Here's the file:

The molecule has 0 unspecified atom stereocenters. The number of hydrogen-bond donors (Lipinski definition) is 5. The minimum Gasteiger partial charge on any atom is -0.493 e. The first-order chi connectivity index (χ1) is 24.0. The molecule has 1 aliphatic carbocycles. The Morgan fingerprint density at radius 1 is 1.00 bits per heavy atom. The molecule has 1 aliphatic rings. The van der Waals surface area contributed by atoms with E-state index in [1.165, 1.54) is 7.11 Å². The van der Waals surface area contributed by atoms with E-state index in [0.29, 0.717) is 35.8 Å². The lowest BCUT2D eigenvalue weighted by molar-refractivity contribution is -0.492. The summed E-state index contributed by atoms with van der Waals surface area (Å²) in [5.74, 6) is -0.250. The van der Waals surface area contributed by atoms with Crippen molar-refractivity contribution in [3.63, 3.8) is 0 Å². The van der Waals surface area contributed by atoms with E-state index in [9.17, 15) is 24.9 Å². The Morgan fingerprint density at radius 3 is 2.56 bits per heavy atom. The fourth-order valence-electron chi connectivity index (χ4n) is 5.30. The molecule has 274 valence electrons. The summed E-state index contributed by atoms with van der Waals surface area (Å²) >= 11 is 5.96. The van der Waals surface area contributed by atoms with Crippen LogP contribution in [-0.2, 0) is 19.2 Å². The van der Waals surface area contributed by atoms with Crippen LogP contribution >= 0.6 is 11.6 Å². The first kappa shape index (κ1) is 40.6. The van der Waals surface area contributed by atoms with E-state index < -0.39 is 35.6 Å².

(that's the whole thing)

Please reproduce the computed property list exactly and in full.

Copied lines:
The molecule has 0 unspecified atom stereocenters. The number of hydrogen-bond donors (Lipinski definition) is 5. The minimum Gasteiger partial charge on any atom is -0.493 e. The first-order chi connectivity index (χ1) is 24.0. The molecule has 1 aliphatic carbocycles. The Morgan fingerprint density at radius 1 is 1.00 bits per heavy atom. The molecule has 1 aliphatic rings. The van der Waals surface area contributed by atoms with E-state index in [1.165, 1.54) is 7.11 Å². The van der Waals surface area contributed by atoms with E-state index in [0.29, 0.717) is 35.8 Å². The lowest BCUT2D eigenvalue weighted by molar-refractivity contribution is -0.492. The summed E-state index contributed by atoms with van der Waals surface area (Å²) in [5.74, 6) is -0.250. The van der Waals surface area contributed by atoms with Crippen molar-refractivity contribution in [3.63, 3.8) is 0 Å². The van der Waals surface area contributed by atoms with E-state index in [9.17, 15) is 24.9 Å². The Morgan fingerprint density at radius 3 is 2.56 bits per heavy atom. The fourth-order valence-electron chi connectivity index (χ4n) is 5.30. The molecule has 274 valence electrons. The summed E-state index contributed by atoms with van der Waals surface area (Å²) >= 11 is 5.96. The van der Waals surface area contributed by atoms with Crippen LogP contribution in [-0.2, 0) is 19.2 Å². The van der Waals surface area contributed by atoms with Crippen LogP contribution >= 0.6 is 11.6 Å². The first kappa shape index (κ1) is 40.6. The van der Waals surface area contributed by atoms with E-state index < -0.39 is 35.6 Å².